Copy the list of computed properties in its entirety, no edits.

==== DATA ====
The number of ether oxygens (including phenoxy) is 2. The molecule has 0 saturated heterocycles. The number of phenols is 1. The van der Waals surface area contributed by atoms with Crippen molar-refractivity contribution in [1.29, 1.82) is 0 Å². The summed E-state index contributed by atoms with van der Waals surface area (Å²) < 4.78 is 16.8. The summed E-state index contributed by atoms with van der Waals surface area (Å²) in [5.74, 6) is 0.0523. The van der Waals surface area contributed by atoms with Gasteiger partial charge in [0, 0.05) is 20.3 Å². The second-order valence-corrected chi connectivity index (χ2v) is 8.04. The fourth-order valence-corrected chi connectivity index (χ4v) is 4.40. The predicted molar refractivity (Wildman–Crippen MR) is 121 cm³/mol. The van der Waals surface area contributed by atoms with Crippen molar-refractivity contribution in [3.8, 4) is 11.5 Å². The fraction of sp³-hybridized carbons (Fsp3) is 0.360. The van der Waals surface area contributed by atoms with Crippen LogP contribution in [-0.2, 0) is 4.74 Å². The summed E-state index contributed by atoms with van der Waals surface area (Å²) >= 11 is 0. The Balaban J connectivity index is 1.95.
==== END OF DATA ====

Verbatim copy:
The number of ether oxygens (including phenoxy) is 2. The molecule has 0 saturated heterocycles. The number of phenols is 1. The van der Waals surface area contributed by atoms with Crippen molar-refractivity contribution in [1.29, 1.82) is 0 Å². The summed E-state index contributed by atoms with van der Waals surface area (Å²) < 4.78 is 16.8. The summed E-state index contributed by atoms with van der Waals surface area (Å²) in [5.74, 6) is 0.0523. The van der Waals surface area contributed by atoms with Gasteiger partial charge in [0, 0.05) is 20.3 Å². The second-order valence-corrected chi connectivity index (χ2v) is 8.04. The fourth-order valence-corrected chi connectivity index (χ4v) is 4.40. The predicted molar refractivity (Wildman–Crippen MR) is 121 cm³/mol. The van der Waals surface area contributed by atoms with Crippen molar-refractivity contribution in [3.8, 4) is 11.5 Å². The fraction of sp³-hybridized carbons (Fsp3) is 0.360. The van der Waals surface area contributed by atoms with Crippen LogP contribution in [-0.2, 0) is 4.74 Å². The summed E-state index contributed by atoms with van der Waals surface area (Å²) >= 11 is 0. The Balaban J connectivity index is 1.95.